A triumph of spin

February 11, 2013

Of all the figures in the Jerry Sandusky scandal, Joe Paterno perhaps caught the luckiest break.

Paterno died just a few months after Penn State trustees fired him as head coach of the university football team for allegedly looking the other way as Sandusky sexually abused underage boys. Because of his demise, Paterno will not face the legal or civil liabilities that will be ensnaring former Penn State president Graham Spanier, former athletic director Tim Curley and administrator Gary Schultz for years to come.

But Paterno’s reputation was soiled as a result, and his apparent inaction in the face of Sandusky’s crime spree stands to loom larger in his legacy than whatever facilities he helped build in Happy Valley or how many winning seasons he helped shape from the sidelines.

So the release of a report commissioned by the Paterno family over the weekend trying to cast the late coach’s actions in a more favorable – or, at least, less damning – light can be seen as their attempt to mimic Shakespeare’s Lady Macbeth when she cried, “Out, damned spot!”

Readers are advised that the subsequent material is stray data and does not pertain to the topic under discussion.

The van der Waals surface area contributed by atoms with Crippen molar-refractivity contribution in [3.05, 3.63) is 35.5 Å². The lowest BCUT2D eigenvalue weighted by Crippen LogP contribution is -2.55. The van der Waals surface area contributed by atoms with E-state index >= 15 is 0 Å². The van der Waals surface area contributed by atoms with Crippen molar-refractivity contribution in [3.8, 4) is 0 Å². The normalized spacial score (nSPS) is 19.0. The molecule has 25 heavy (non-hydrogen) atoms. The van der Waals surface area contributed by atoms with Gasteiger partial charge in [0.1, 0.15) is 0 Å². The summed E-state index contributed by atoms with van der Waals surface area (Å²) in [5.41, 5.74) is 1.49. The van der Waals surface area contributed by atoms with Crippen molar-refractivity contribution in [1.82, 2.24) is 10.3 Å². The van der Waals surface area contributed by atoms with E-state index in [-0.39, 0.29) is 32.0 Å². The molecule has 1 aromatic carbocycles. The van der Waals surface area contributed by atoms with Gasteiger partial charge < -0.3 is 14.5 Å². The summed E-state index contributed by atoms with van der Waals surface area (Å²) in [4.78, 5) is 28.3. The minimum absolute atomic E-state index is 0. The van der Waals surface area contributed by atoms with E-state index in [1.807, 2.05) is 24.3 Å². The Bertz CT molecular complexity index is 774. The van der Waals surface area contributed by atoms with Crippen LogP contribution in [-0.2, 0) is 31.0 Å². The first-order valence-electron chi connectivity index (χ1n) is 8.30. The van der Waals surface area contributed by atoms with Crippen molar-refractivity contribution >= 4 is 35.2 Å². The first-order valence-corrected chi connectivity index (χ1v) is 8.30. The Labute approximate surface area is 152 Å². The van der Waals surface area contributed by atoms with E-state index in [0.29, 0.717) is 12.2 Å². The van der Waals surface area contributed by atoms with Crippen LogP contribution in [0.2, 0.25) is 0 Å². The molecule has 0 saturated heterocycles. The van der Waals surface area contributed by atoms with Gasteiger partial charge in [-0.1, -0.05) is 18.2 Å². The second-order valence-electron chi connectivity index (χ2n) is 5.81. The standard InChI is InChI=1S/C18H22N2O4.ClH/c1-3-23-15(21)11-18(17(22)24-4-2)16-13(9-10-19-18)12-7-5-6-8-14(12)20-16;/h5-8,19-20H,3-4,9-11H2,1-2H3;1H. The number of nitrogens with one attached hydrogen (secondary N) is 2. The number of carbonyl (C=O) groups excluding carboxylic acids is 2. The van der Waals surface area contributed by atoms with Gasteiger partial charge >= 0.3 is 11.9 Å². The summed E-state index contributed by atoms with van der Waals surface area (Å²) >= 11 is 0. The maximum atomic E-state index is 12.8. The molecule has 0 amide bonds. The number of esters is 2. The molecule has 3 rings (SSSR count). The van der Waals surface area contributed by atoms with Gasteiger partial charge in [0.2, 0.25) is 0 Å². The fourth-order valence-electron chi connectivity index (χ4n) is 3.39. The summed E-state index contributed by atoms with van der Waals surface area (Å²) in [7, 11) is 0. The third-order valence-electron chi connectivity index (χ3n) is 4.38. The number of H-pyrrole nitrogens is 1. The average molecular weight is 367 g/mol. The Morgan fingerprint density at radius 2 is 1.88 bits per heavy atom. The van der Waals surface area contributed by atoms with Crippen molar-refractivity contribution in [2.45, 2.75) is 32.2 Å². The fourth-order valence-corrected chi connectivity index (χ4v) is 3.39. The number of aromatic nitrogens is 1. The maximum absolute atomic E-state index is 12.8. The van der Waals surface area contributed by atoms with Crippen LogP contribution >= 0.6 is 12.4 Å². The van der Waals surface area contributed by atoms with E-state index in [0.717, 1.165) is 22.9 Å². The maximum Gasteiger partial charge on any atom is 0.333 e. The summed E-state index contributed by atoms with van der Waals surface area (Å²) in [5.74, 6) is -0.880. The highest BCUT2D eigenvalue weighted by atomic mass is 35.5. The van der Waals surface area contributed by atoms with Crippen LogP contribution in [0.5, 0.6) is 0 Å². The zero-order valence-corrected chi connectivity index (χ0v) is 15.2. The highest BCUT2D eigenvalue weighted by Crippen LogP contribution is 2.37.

Released with the imprimatur of Richard Thornburgh, who has served as both Pennsylvania governor and U.S. attorney general, the Paterno family’s report counters a finding made by former FBI Director Louis Freeh, who concluded in his own investigation that Paterno and the other officials showed no concern for Sandusky’s victims, sought to cover up Sandusky’s misdeeds and were most concerned with Penn State’s “brand.”

The Paterno family report argues, on the other hand, that the coach was manipulated by Sandusky, as was the rest of the Penn State community, was unschooled in how to deal with child predators and, in fact, didn’t even consider Sandusky a friend. Paterno and Sandusky “disliked each other personally, had very little in common outside work and did not interact much if at all socially.”

But, as Freeh himself pointed out in a statement, the Paterno family’s report does not uncover any new facts or alter any of the fundamental conclusions of Freeh’s report. It still appears that Paterno had at least an inkling that Sandusky was up to no good, but either didn’t know how to deal with it, or didn’t want to deal with it. In the meantime, Sandusky went on abusing children.

The Paterno family report seems less a triumph of detective work than pure and simple spin.



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